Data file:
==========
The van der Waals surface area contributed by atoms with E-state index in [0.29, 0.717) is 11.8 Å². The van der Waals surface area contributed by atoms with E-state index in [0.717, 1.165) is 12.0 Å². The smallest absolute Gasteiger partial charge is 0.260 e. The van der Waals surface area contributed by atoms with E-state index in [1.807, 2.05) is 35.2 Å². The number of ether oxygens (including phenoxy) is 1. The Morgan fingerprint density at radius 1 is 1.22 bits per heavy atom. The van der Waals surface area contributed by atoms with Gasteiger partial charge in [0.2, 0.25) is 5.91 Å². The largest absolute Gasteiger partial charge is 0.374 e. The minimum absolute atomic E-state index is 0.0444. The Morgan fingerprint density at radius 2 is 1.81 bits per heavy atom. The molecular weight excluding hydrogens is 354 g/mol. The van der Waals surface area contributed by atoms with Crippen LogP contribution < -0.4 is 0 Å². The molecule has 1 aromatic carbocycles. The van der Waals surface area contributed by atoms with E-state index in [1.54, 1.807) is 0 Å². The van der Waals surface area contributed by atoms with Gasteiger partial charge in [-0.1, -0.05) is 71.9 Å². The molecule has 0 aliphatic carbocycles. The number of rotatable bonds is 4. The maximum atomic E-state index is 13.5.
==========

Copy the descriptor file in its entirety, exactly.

The van der Waals surface area contributed by atoms with E-state index in [0.29, 0.717) is 11.8 Å². The van der Waals surface area contributed by atoms with E-state index in [0.717, 1.165) is 12.0 Å². The smallest absolute Gasteiger partial charge is 0.260 e. The van der Waals surface area contributed by atoms with E-state index in [1.807, 2.05) is 35.2 Å². The number of ether oxygens (including phenoxy) is 1. The Morgan fingerprint density at radius 1 is 1.22 bits per heavy atom. The van der Waals surface area contributed by atoms with Gasteiger partial charge in [0.2, 0.25) is 5.91 Å². The largest absolute Gasteiger partial charge is 0.374 e. The minimum absolute atomic E-state index is 0.0444. The Morgan fingerprint density at radius 2 is 1.81 bits per heavy atom. The molecular weight excluding hydrogens is 354 g/mol. The van der Waals surface area contributed by atoms with Crippen LogP contribution < -0.4 is 0 Å². The molecule has 1 aromatic carbocycles. The van der Waals surface area contributed by atoms with E-state index in [1.54, 1.807) is 0 Å². The van der Waals surface area contributed by atoms with Gasteiger partial charge in [-0.1, -0.05) is 71.9 Å². The molecule has 0 aliphatic carbocycles. The number of rotatable bonds is 4. The maximum atomic E-state index is 13.5.